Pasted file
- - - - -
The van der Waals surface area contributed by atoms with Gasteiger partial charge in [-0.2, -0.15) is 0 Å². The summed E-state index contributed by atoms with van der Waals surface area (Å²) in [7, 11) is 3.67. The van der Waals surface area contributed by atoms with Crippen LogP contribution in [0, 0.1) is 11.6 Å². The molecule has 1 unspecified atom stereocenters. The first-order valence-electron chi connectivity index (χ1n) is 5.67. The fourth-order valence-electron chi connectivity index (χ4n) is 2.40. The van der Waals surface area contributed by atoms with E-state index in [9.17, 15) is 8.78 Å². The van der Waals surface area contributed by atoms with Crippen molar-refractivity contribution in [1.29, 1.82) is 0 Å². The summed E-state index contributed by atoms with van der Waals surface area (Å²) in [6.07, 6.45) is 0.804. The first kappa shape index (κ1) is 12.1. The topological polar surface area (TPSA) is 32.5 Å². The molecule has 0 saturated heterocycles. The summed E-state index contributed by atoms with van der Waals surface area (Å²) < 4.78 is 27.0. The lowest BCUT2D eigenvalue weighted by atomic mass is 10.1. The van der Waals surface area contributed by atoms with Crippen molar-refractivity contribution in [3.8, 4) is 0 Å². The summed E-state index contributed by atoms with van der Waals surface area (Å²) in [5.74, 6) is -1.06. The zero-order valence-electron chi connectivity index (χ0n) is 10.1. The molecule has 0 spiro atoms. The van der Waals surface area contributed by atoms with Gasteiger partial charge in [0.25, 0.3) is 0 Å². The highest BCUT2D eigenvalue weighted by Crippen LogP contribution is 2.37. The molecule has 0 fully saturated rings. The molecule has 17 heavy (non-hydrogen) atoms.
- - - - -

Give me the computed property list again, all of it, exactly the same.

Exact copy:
The van der Waals surface area contributed by atoms with Gasteiger partial charge in [-0.2, -0.15) is 0 Å². The summed E-state index contributed by atoms with van der Waals surface area (Å²) in [7, 11) is 3.67. The van der Waals surface area contributed by atoms with Crippen LogP contribution in [0, 0.1) is 11.6 Å². The molecule has 1 unspecified atom stereocenters. The first-order valence-electron chi connectivity index (χ1n) is 5.67. The fourth-order valence-electron chi connectivity index (χ4n) is 2.40. The van der Waals surface area contributed by atoms with E-state index in [9.17, 15) is 8.78 Å². The van der Waals surface area contributed by atoms with Crippen molar-refractivity contribution in [1.29, 1.82) is 0 Å². The summed E-state index contributed by atoms with van der Waals surface area (Å²) in [6.07, 6.45) is 0.804. The first kappa shape index (κ1) is 12.1. The topological polar surface area (TPSA) is 32.5 Å². The molecule has 0 saturated heterocycles. The summed E-state index contributed by atoms with van der Waals surface area (Å²) < 4.78 is 27.0. The lowest BCUT2D eigenvalue weighted by atomic mass is 10.1. The van der Waals surface area contributed by atoms with Crippen molar-refractivity contribution in [3.8, 4) is 0 Å². The summed E-state index contributed by atoms with van der Waals surface area (Å²) in [5.74, 6) is -1.06. The zero-order valence-electron chi connectivity index (χ0n) is 10.1. The molecule has 0 spiro atoms. The van der Waals surface area contributed by atoms with Gasteiger partial charge in [0.25, 0.3) is 0 Å². The highest BCUT2D eigenvalue weighted by Crippen LogP contribution is 2.37. The molecule has 0 fully saturated rings. The molecule has 17 heavy (non-hydrogen) atoms.